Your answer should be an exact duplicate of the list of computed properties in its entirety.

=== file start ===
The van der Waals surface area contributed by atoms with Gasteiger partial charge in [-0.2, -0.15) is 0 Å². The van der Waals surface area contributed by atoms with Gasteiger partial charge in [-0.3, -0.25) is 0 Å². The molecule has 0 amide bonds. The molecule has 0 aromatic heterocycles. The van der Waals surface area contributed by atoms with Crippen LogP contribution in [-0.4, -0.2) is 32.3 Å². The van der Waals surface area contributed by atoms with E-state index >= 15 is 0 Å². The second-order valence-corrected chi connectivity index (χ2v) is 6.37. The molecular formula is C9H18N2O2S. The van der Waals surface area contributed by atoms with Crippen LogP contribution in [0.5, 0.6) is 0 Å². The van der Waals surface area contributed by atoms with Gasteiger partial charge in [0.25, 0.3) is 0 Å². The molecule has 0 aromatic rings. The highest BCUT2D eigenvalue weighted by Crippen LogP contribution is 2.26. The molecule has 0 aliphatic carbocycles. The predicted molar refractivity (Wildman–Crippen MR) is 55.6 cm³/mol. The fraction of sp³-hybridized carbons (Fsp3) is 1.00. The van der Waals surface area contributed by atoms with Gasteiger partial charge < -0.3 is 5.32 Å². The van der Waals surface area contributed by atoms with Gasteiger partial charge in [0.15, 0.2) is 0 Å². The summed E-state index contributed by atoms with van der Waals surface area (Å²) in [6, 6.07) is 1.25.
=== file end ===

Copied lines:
The van der Waals surface area contributed by atoms with Gasteiger partial charge in [-0.2, -0.15) is 0 Å². The van der Waals surface area contributed by atoms with Gasteiger partial charge in [-0.3, -0.25) is 0 Å². The molecule has 0 amide bonds. The molecule has 0 aromatic heterocycles. The van der Waals surface area contributed by atoms with Crippen LogP contribution in [-0.4, -0.2) is 32.3 Å². The van der Waals surface area contributed by atoms with E-state index >= 15 is 0 Å². The second-order valence-corrected chi connectivity index (χ2v) is 6.37. The molecular formula is C9H18N2O2S. The van der Waals surface area contributed by atoms with Crippen LogP contribution in [0.5, 0.6) is 0 Å². The van der Waals surface area contributed by atoms with Gasteiger partial charge in [0.25, 0.3) is 0 Å². The molecule has 0 aromatic rings. The highest BCUT2D eigenvalue weighted by Crippen LogP contribution is 2.26. The molecule has 0 aliphatic carbocycles. The predicted molar refractivity (Wildman–Crippen MR) is 55.6 cm³/mol. The fraction of sp³-hybridized carbons (Fsp3) is 1.00. The van der Waals surface area contributed by atoms with Gasteiger partial charge < -0.3 is 5.32 Å². The van der Waals surface area contributed by atoms with Gasteiger partial charge in [0.15, 0.2) is 0 Å². The summed E-state index contributed by atoms with van der Waals surface area (Å²) in [6, 6.07) is 1.25.